One might say that our research directly stems from clinical questions. Although we have a broad scope, focus is needed, as in any research program, in order to be successful. A key to success is the balance between pharmaceutical company-initiated research with investigator-initiated studies.
For instance, our memberships on steering committees of large research programs for novel anticoagulant drugs and antidotes: is academically satisfying, important for networking, provides a means to initiate academic studies and generates pilot studies for grant applications. Being an active recruiting site, with the help of the clinical trial unit of the Department of Vascular Medicine, is a big asset.
A common denominator in our research lines is special populations. For instance, patients with cancer are not only at increased risk of thrombosis, but also have a higher risk of bleeding and need a specific approach for diagnosis and optimal anticoagulation.
Furthermore, patients with thrombosis have an increased risk of having an underlying malignancy. We are currently evaluating the applicability of a test that uses tumor-educated platelets in patients with otherwise unexplained thrombosis or pulmonary embolism. This is being done under the supervision of Dr. Nick van Es and in collaboration with Prof. Tom Wurdinger.
1 in 4 people worldwide die from conditions caused by thrombosis
There is a an extremely exciting development in gene therapy for patients with haemophilia. At Amsterdam UMC, the first Dutch patient received this life changing gene therapy for haemophilia B, under the supervision of Dr. Michiel Coppens. Since then, haemophilia A patients have also successfully undergone this experimental therapy.
Pregnant women constitute another special population. Pregnancy is a risk factor for thrombosis, and pulmonary embolism is the number one cause of maternal death in Western societies.
For young women who have experienced thrombosis, prevention with injections of the anticoagulant low-molecular-weight heparin (LMWH) during a subsequent pregnancy and the postpartum period is indicated. However, to date there are no adequate data on the optimal prophylactic dose, as research in this population has been largely neglected. Observational cohort studies have shown conflicting results.
This was the motivation to initiate a large randomized controlled trial that simply compares two doses of LMWH, the Highlow Study. The trial started recruiting in 2013, and has subsequently been expanded to eight countries and has recruited almost 1000 patients to date.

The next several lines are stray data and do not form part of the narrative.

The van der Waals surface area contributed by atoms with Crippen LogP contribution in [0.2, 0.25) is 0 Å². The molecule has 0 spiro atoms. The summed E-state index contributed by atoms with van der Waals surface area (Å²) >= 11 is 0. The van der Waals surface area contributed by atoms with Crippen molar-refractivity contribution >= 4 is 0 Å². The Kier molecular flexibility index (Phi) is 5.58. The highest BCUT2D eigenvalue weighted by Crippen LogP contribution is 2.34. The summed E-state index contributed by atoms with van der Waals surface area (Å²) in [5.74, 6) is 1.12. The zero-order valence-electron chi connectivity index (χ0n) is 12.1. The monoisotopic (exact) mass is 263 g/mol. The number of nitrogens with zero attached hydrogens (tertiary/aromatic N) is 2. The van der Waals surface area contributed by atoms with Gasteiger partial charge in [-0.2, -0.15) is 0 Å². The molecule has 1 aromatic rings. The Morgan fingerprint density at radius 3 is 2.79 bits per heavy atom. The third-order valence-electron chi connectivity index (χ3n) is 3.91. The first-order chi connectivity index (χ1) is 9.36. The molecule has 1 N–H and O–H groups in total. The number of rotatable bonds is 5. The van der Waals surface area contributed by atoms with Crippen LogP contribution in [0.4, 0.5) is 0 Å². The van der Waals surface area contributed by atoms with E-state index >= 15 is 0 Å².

Although the study design is simple and pragmatic, funding has been extremely challenging. The success story of this randomized trial is a kind of “wiki-funding” with a modest startup grant from a pharmaceutical company, to Ministry of Health grants in France and Ireland.
Another landmark trial that is ongoing is the ALIFE2 trial, a study that investigates whether anticoagulant treatment with LMWH improves the chance of a successful pregnancy in women with an inherited tendency to form blood clots (thrombophilia) and who have had two or more miscarriages.
This trial was funded by my VIDI trial and an NHS Research for Patient Benefit Grant in the UK. Both trials will complete recruitment within one year from now, and I can’t wait until the results can be analyzed, made public and have an impact on guidelines and patient care.
Finally, the importance of translational research is well acknowledged. We have a biobank of antiphospholipid syndrome patients, and are currently doing an intervention trial (ROMAS) in women with obstetric antiphospholipid syndrome, to assess how manipulating the microbiome with the antibiotic vancomycin affects antibodies. This is being done under the supervision of Dr. Thijs van Mens, in collaboration with Prof. Jan Voorberg and Prof. Joost Meijers.
About one thing I am quite confident: thrombosis and haemostasis research at Amsterdam UMC is alive and kicking!